The same happens across the political spectrum. British campaigners alighted on a minimum-wage demand of £15 for little reason other than that American ones had demanded a $15 wage. “Abolish ice” (the American border force) became a slogan among left-wing Democrats calling for a less cruel immigration system; “Abolish the Home Office” was swiftly adopted in Britain. “Defund the Police” made little sense even in America, where law enforcement can call on enough munitions for a Latin American coup, let alone in Britain, where the police are largely unarmed. Fewer resources are the last thing the service needs.

Even Britain’s idiomatic constitution is viewed through an American lens. Michael Gove, the minister responsible for devolution and an American history buff, has suggested calling the heads of new regions “governors”. America’s complicated separation of powers is invoked without regard for Britain’s centralised system of government. This leads to the absurd spectacle of liberal critics demanding that Boris Johnson should be impeached, when the benefit of a parliamentary democracy is that mps can hoof a prime minister from power whenever they like.

Self-perception is distorted by the mirror of America. When the Archbishop of Canterbury recently criticised the government’s asylum policy, one mp complained that Britain separated church and state long ago. Wrong. When it comes to religion Britain, which gives bishops seats in its upper chamber and whose head of state sits atop the established church, is constitutionally closer to Iran. A sturdy right to free speech, à la First Amendment, is taken for granted when Britain is actually one of the few democratic countries where it is possible to be jailed for being “grossly offensive”—in effect, for being rude.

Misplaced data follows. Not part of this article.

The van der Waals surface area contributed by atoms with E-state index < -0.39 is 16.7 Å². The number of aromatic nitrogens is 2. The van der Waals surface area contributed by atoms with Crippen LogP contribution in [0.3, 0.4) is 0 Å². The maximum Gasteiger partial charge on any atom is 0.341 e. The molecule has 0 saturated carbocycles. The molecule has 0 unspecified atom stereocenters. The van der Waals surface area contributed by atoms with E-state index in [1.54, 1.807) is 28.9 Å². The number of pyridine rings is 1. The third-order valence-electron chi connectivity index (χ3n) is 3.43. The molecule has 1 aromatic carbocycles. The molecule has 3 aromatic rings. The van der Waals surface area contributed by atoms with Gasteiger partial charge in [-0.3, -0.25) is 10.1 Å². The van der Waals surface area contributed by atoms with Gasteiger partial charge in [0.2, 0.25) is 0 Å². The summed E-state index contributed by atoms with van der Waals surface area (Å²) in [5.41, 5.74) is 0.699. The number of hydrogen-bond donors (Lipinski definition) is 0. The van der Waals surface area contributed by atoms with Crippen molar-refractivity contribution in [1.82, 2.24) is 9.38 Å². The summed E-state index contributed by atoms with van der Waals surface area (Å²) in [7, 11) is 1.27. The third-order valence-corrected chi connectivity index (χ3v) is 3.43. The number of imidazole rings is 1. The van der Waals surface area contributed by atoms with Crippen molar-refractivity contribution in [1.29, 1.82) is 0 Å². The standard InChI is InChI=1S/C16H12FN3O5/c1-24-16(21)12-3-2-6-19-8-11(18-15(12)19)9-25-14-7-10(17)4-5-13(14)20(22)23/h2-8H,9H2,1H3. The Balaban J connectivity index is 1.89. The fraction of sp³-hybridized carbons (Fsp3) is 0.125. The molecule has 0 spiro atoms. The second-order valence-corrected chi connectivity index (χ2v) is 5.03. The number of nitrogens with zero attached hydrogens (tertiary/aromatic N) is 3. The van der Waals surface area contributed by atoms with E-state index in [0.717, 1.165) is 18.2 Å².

Okay by me in America

It is on social issues that America looms largest. A common language allows American ideas to inject themselves into the British discourse with alarming speed. Twitter, a Silicon Valley service to which Westminster has a chronic addiction, is an intravenous drip for doctrine. “Woke”, originally an American term, now regularly crops up in the House of Commons. Concern about ideological excesses on American campuses is reflected onto British ones, where they are less present.

Already delicate debates, such as on race relations, are confused by America’s extreme experience. Some of this is harmless. American vernacular, such as “people of colour”, is now common in the British debate. Some of it is harmful. Britain’s history of race is a tangled tale of empire and voluntary post-war immigration, which is quite different from America’s. Yet the stories are often mushed together, blurring an understanding of Britain’s past.

Comparisons between countries are healthy, but America is not the only benchmark. British politicians and policymakers can learn from nearer neighbours, too. France, a post-imperial power with the same level of population and wealth, offers an obvious analogue. Yet although the typical inhabitant of sw1 could regale someone with the life story of a 1950s planner from New York, he probably thinks Georges Pompidou was a painter. Bookshelf bingo needs new rules. ■

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This article appeared in the Britain section of the May 21st print edition under the headline "UKSA! UKSA! UKSA!"